Gary Morris - Whatever Happened To.......

First Published Country Music International, March 1997

Ten years after disappearing from the American country scene, Gary Morris is still playing 80 shows a year. When he’s not singing opera.

Texan-born Gary Morris enjoyed massive hits in the 1980s with the original version of The Wind Beneath My Wings and such self-penned songs as Why, Lady, Why, Leave Me Lonely and Baby Bye Bye, before mysteriously disappearing from the face of American country. Now, after years of anticipation, he finally reveals the truth about where he went and what he has been up to in recent years.

“I’ve been fishing!” he announces with a laugh. “And I’ve just produced a new act on Atlantic Records. It's a guy name Mack King, and his first record comes out in the spring. I also produce and host a show on TNN called North American Sportsman, and I’ve been doing 60 or 70 shows a year. After I appeared in Les Miserables, I recorded three albums and country radio wouldn’t play any of them because now, all of a sudden, I was considered an opera singer!”

Taking on many roles is nothing new for Gary. He’s been doing it throughout a musical career that began in his local church choir. As a teenager he sang in a duo with his twin sister, Carrie, then branched out to playing guitar, songwriting and performing in small groups or as a solo act around the Fort Worth area.

Eventually he formed his own seven-piece band, Breakaway, and went out on the road for seven years. Appearing at President Carter’s Inauguration Ceremony, he was spotted by producer Norro Wilson, who negotiated a recording contract with Warners in 1979. Morris moved to Nashville and made his country chart debut with Sweet Red Wine in 1980, hitting the Top 10 with Headed For A Heartache the following year.

Between the decline of the Urban Cowboy fad and the rise of the new traditionalists Morris was one of country music’s most successful recording artists, scoring five number ones and another 11 Top 10 entries. In the midst of these Nashville-based triumphs, he was summoned to New York to star opposite Linda Ronstadt in the New York Shakespeare Festival production of opera La Boheme. This led to regular guest appearances on the TV soap Dynasty II: The Colbys. In which he played blind musician Wayne Masterson. A little later he headed back to New York to star in Broadway’s Les Miserables, and also reprised the role in London for the complete Grammy-winning symphonic album.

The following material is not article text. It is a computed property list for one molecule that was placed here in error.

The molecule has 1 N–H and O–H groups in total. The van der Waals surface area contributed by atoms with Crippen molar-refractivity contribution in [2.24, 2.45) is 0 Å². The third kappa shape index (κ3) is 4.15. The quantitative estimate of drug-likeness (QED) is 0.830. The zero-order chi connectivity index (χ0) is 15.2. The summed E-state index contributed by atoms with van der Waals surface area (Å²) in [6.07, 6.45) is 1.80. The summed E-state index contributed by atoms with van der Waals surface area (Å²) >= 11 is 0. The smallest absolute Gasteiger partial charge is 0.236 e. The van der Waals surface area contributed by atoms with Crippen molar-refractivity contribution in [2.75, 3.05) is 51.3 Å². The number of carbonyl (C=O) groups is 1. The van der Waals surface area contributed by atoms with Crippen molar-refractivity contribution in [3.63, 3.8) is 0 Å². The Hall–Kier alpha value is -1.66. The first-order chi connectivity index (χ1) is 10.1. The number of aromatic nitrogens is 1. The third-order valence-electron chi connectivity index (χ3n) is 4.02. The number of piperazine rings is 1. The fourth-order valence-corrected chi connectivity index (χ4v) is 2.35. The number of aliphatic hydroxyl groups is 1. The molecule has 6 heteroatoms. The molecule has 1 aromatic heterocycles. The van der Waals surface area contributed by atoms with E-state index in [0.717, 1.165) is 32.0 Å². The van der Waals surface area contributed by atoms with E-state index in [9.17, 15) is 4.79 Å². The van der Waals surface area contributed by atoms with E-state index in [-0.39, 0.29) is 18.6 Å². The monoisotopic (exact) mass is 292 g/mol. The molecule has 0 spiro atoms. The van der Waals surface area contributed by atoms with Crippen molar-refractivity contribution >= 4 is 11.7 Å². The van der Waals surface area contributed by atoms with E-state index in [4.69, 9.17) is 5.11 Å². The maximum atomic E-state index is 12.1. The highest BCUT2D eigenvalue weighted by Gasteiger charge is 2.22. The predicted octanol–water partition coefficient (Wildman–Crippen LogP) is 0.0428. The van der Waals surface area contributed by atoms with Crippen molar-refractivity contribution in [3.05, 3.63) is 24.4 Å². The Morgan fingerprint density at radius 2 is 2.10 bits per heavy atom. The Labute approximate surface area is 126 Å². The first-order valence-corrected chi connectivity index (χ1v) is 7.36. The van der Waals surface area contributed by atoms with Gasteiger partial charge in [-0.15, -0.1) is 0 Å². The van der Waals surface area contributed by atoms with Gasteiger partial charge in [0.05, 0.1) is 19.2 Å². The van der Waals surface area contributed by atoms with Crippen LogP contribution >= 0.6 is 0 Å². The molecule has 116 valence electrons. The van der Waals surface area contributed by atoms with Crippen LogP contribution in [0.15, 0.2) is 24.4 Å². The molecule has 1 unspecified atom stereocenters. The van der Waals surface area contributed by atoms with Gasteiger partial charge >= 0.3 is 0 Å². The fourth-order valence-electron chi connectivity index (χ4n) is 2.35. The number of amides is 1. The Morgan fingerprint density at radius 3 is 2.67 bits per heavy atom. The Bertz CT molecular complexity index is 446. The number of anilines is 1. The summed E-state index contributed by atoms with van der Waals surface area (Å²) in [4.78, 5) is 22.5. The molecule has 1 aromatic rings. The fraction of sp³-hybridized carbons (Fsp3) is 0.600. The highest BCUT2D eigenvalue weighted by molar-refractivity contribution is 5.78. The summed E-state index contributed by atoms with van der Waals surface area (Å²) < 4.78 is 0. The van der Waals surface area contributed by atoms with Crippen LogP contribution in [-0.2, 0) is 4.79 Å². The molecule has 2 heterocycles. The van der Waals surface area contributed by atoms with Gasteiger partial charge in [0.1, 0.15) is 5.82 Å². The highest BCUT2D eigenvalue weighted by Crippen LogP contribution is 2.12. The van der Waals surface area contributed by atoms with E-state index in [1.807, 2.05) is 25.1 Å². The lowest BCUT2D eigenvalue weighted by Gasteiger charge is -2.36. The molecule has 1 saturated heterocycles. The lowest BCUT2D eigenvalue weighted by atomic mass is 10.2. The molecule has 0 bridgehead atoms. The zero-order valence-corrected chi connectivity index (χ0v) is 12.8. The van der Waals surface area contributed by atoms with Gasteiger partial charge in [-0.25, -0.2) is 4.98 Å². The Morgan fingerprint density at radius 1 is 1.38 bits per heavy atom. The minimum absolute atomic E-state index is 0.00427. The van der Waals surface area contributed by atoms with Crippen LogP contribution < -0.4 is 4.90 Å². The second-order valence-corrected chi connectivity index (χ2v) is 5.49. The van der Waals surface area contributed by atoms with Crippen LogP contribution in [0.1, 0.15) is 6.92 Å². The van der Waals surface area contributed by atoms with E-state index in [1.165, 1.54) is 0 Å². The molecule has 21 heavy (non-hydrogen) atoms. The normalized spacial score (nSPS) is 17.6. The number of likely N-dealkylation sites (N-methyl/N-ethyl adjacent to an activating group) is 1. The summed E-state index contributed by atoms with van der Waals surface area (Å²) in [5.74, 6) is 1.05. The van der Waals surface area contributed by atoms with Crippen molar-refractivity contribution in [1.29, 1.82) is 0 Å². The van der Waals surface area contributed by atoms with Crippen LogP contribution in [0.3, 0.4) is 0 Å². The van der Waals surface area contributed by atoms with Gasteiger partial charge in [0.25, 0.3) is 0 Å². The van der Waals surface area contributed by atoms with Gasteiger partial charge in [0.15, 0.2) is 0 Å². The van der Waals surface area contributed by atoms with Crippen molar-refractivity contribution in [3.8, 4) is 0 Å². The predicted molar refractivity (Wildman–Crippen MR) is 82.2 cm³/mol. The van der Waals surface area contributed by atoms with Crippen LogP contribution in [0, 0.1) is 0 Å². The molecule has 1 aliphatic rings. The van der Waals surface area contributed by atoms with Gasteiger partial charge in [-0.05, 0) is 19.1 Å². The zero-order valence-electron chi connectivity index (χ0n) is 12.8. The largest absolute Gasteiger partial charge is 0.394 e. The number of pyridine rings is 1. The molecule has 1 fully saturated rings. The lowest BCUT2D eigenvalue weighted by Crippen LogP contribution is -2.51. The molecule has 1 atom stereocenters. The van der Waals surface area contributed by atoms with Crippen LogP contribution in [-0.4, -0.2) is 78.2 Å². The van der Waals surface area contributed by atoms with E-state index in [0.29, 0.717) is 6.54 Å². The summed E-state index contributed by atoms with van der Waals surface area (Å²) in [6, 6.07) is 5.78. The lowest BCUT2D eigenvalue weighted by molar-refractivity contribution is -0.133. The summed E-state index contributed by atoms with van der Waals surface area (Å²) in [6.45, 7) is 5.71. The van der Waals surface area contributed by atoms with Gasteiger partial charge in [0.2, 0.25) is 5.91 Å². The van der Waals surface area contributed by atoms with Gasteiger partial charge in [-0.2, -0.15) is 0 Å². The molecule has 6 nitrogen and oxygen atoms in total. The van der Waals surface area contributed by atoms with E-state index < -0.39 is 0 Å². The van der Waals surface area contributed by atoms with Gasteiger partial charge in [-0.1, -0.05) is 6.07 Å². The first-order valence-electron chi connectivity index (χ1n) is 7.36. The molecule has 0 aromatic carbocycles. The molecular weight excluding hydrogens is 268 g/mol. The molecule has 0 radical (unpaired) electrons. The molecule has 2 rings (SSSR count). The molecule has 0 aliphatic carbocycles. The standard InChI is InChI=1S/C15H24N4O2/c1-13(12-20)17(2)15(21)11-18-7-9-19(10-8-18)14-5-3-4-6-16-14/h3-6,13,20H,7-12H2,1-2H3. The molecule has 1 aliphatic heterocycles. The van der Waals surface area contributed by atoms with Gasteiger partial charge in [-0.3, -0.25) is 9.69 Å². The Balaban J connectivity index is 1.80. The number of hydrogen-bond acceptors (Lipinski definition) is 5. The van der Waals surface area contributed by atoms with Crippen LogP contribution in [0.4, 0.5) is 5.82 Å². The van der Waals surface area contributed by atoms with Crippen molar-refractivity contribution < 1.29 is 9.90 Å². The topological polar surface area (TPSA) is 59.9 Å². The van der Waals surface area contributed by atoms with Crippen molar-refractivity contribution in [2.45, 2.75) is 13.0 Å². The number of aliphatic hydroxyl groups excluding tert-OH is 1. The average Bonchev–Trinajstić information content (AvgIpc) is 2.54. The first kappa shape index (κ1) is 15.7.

A talented songwriter, music publisher and record producer, Morris is more than a little peeved that his records no longer get played on country radio, but is more than happy to keep himself busy with his many other projects.

“I’m just out there doing my own thing,” he explains. “I’ve done this new live album called LIVE,” he explains wryly, “and I’m also writing songs with Dave Loggins and some other guys right now for a new project. Someday country radio will get tired of the hat contest and they’ll play some of my new stuff.”

A golden-voiced tenor who can charm an audience with show tunes and country standards while being accompanied by America’s top symphony orchestras, Gary is an assured entertainer. He has given command performances for the Queen and every American president from Gerald Ford through to Bill Clinton.

A rugged outdoorsman, five years ago he tapped into the athletic interests that had lain dormant since his days as a college football player and launched his own long-running TV show, The North American Sportsman. Morris also directed and starred in a TNN international series, Somebody Lives There, which was filmed in four Eastern European countries.

“I was over in Russia in an elevator, talking to this guy and he knew who I was,” he recalls. “It was the same in Czechoslovakia and Hungary. There really is a demand for our music over there. I’m always amazed.”

His connections with Eastern Europe started several years earlier when he was producing Hungary’s top rock group MHV. Alongside his Dynasty role, his other dramatic TV roles include Another World, Mike Hammer, Jack’s Place and more recently, the lead in the big screen movie A Place To Grow, for which he selected and supervised the music and performed six of the songs, two of which he co-wrote.

Gary currently performs about 80 concerts a year, ranging from solo acoustic appearances to performing with his own six-piece band and fronting symphony orchestras. “The fun of doing symphonies,” he says, “is seeing how the different forms of music blend. When I perform with a symphony, what I hope has happened by the end of the night is that I have converted some fans of symphonic music to my version of country music.”

Morris has also recorded a new album which he is currently selling at gigs. “I’m working on international distribution on my new record,” he concludes. “And I’m gonna come to back to Europe this year and play some selected places. Believe me, I just want to come play for fun.”